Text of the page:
Recently we did a workshop/seminar for several local churches. During the question period one of the women raised her hand and said, “When I went to my doctor a few months ago with pain in my leg, he said it was just part of getting old and nothing could be done about it. He wouldn’t listen, I thought he just didn’t want to be bothered with me.” She asked us what she could do.
This week we took one of our clients to see their doctor to review some medications. Two of her friends came with us. In that appointment, one of the friends, a genuinely loving and caring individual, had a long conversation with the doctor talking about the client as though she were not there. The doctor participated in this kind of interaction, even though we tried to model a different approach by talking to the client about what her symptoms were, and why we were there, and what we wanted to accomplish. The doctor and friends heard it just as clearly, but
and by addressing our client, we included her in the conversation and insured that the meeting went at her pace.
It is common for older people to have the experience of being shunted aside, talked about, and treated disrespectfully. Decisions are often made about them, “in their best interests” even though they have some capacity–and maybe it is minimal–to understand the nature and consequences of the issue and the courses of action proposed.
In our view, no matter how old a person is, they still have rights. We call these the Rights of the Aging. You have the right to:
- Be valued as an individual.
- A physician who is knowledgeable about geriatric medicine.
- A diagnosis for a problem.
- Information about your treatments and medications.
- Be spoken to, not about.
- Be treated as an adult, not a child.
- Live at risk if you have the capacity to make that decision.
- Be consulted about decisions that affect you in any way
- Have an advocate of your choice by your side.
- Make decisions about yourself for as long as you are able to be competent to do so and understand the nature and affects of that decision.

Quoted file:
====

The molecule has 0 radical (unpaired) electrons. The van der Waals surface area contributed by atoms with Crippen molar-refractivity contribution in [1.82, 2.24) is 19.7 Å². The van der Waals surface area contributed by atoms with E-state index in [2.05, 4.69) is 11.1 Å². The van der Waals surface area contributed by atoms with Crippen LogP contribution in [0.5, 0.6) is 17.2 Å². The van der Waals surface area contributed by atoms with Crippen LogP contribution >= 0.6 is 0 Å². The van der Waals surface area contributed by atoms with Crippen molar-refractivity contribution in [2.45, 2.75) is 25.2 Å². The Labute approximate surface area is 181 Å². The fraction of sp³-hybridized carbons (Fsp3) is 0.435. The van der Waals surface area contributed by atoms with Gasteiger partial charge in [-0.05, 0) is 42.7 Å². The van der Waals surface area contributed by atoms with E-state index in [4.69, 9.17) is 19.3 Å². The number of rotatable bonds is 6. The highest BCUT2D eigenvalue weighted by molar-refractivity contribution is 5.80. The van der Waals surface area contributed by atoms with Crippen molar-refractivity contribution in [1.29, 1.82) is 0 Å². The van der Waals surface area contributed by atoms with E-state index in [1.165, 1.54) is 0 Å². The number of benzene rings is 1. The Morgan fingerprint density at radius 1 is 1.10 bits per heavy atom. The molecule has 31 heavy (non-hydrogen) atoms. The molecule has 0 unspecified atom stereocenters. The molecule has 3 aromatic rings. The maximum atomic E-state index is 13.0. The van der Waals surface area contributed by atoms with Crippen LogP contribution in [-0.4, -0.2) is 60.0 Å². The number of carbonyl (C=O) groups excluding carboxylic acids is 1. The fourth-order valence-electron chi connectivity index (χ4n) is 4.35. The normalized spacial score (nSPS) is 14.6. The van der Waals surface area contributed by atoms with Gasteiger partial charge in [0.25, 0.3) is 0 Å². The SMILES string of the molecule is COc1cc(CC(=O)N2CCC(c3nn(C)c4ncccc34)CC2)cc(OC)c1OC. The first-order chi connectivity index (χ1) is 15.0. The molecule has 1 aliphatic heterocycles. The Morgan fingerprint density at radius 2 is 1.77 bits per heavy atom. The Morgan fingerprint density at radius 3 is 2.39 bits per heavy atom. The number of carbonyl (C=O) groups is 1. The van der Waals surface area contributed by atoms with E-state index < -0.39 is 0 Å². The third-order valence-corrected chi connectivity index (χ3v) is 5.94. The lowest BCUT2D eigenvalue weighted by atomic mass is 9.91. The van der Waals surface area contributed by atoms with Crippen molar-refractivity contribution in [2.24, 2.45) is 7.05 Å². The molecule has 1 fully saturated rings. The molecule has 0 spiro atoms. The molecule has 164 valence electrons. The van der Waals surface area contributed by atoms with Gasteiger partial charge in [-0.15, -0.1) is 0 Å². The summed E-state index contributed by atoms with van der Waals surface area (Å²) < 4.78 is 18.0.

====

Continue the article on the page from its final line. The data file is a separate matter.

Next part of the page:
- Determine who will make decisions for you and in what situation when you are no longer able to do so. Make advance directives and have them carried out.
“Old Age is Description. It is not a diagnosis!”
If a 30 year old man were to walk into the doctor’s office to discuss pain, memory loss, confusion, slowness in movements, most likely the doctor would consider a number of diagnoses and do some test.
However, if fifty years later that same man were to walk in to the doctor’s office with the same complaints, it is more than possible that the doctor would say, “well, what do you expect, it’s just old age.”
The problem is that “old age” is a description, it is not a diagnosis. It does not tell you why you are having pain, confusion, or other symptoms. When you hear “it is just old age,” or something similar, what you are being told is that the practitioner is washing his or her hands of your situation. Sometimes, for various symptoms, a full and invasive investigation would be more than the elderly person would want or could physically tolerate. It may happen that whatever is suspected, the investigation or treatment would be dangerous and kill the patient. However, at least you have a right to know why something is happening, or even why an investigation is not recommended. Then you also have the right to be informed about alternative treatments which may fall outside the scope of general western medicine–naturopath, acupuncture, medical marijuana, osteopaths. This is not to say that a physician should be recommending something they are not comfortable with, but somehow, the information needs to be made available.
So, if you hear “it’s just old age,” that’s a signal that you need to start asking more questions and become your own advocate.